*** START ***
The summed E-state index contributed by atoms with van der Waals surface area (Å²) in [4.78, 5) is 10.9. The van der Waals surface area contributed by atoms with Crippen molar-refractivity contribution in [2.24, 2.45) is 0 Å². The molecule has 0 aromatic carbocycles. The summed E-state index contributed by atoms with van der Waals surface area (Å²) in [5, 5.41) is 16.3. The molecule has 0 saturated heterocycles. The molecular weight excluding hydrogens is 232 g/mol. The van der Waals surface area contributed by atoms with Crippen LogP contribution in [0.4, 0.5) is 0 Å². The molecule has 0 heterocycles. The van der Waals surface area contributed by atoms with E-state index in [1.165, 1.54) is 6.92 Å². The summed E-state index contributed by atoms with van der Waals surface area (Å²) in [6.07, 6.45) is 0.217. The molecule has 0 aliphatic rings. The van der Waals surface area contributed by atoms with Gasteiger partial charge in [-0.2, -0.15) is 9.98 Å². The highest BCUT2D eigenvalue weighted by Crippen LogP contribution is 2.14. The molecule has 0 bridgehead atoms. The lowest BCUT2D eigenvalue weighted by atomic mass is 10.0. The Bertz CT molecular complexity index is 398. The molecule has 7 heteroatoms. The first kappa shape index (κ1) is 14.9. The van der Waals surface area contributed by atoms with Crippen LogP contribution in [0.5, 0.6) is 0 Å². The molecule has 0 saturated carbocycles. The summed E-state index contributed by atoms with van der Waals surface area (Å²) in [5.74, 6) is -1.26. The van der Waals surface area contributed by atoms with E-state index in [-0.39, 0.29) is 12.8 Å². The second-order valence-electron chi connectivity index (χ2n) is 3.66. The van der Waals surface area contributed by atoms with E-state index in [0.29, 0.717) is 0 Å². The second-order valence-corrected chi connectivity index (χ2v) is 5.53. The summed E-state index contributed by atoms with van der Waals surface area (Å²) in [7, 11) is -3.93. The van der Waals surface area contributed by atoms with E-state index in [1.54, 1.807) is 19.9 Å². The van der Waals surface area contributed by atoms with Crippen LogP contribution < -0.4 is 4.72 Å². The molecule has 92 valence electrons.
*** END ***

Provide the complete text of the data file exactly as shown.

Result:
The summed E-state index contributed by atoms with van der Waals surface area (Å²) in [4.78, 5) is 10.9. The van der Waals surface area contributed by atoms with Crippen molar-refractivity contribution in [2.24, 2.45) is 0 Å². The molecule has 0 aromatic carbocycles. The summed E-state index contributed by atoms with van der Waals surface area (Å²) in [5, 5.41) is 16.3. The molecule has 0 saturated heterocycles. The molecular weight excluding hydrogens is 232 g/mol. The van der Waals surface area contributed by atoms with Crippen LogP contribution in [0.4, 0.5) is 0 Å². The molecule has 0 heterocycles. The van der Waals surface area contributed by atoms with E-state index in [1.165, 1.54) is 6.92 Å². The summed E-state index contributed by atoms with van der Waals surface area (Å²) in [6.07, 6.45) is 0.217. The molecule has 0 aliphatic rings. The van der Waals surface area contributed by atoms with Gasteiger partial charge in [-0.2, -0.15) is 9.98 Å². The highest BCUT2D eigenvalue weighted by Crippen LogP contribution is 2.14. The molecule has 0 bridgehead atoms. The lowest BCUT2D eigenvalue weighted by atomic mass is 10.0. The Bertz CT molecular complexity index is 398. The molecule has 7 heteroatoms. The first kappa shape index (κ1) is 14.9. The van der Waals surface area contributed by atoms with Crippen LogP contribution in [0.5, 0.6) is 0 Å². The molecule has 0 saturated carbocycles. The summed E-state index contributed by atoms with van der Waals surface area (Å²) in [5.74, 6) is -1.26. The van der Waals surface area contributed by atoms with E-state index in [-0.39, 0.29) is 12.8 Å². The second-order valence-electron chi connectivity index (χ2n) is 3.66. The van der Waals surface area contributed by atoms with E-state index in [0.29, 0.717) is 0 Å². The second-order valence-corrected chi connectivity index (χ2v) is 5.53. The summed E-state index contributed by atoms with van der Waals surface area (Å²) in [7, 11) is -3.93. The van der Waals surface area contributed by atoms with E-state index in [1.54, 1.807) is 19.9 Å². The van der Waals surface area contributed by atoms with Crippen LogP contribution < -0.4 is 4.72 Å². The molecule has 92 valence electrons.